California asserts that the California Online Privacy and Protection Act applies to all "operators" "of a commercial Web site or online service that collects personally identifiable information through the Internet about individual consumers residing in California who use or visit its commercial Web site or online service."2 For this purpose a mobile app should now be considered a "commercial Web Site." If an operator does not remedy noncompliance within thirty days after notice of noncompliance, the operator will be in violation of the California Online Privacy and Protection Act. Civil penalties of $2500 are assessed for each violation.3 The California Attorney General takes the position that each copy of a noncompliant app that is downloaded by California consumers is a separate violation, so the consequences of noncompliance could be significant.
With this in mind, all mobile app providers should be concerned about this new focus on the enforcement of California's privacy laws. Fortunately there is some compliance guidance available. Some guidance is provided in the Joint Statement of Principles. Much more guidance is provided in the recently released Privacy on the Go: Recommendations for the Mobile Ecosystem. That document contains recommendations for app developers, app platform providers, mobile ad networks, operating system developers and mobile carriers.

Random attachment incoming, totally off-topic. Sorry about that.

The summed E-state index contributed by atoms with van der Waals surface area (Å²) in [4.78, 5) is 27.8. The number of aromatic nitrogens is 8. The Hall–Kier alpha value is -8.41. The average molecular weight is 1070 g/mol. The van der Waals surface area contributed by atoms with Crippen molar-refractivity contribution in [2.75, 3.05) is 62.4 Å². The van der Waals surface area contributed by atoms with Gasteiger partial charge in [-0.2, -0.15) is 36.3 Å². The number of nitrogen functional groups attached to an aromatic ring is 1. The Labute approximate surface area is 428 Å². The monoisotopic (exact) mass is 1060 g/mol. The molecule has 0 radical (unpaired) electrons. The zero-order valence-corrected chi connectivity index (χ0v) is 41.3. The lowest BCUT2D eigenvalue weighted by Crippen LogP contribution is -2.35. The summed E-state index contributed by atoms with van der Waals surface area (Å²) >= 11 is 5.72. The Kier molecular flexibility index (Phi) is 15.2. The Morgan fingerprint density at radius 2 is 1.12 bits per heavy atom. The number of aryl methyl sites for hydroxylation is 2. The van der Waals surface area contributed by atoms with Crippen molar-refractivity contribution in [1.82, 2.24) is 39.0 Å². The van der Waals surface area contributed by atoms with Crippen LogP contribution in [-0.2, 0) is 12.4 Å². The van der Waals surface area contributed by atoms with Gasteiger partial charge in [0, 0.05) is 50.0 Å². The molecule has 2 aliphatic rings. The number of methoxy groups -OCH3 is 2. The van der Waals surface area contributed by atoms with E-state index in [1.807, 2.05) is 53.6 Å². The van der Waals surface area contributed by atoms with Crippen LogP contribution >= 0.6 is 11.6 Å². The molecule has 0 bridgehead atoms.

It should also be noted that California is not alone addressing the relationship between privacy laws and mobile apps. In August 2012, the U.S. Federal Trade Commission released Marketing Your Mobile App: Get It Right from the Start. In addition, in February 2012, the U.S. Federal Trade Commission released a report regarding the relationship between mobile apps and children specifically. For this reason, mobile app providers should not rely on an assumption that California law does not apply to them, and they should take measures to avoid compliance issues.
1 Cal. Bus. & Prof. Code §§ 22575-22579.
2 Cal. Bus. & Prof. Code § 22575(a).
3 Cal. Bus. & Prof. Code § 17206.
This Legal Update is a periodic publication of Lindquist & Vennum LLP and is intended to provide basic information about new developments in the law. It should not be construed as legal advice or legal opinion on any specific facts or circumstances. The contents are intended for general informational purposes only, and you are urged to consult your own attorney concerning your situation and specific legal questions you have.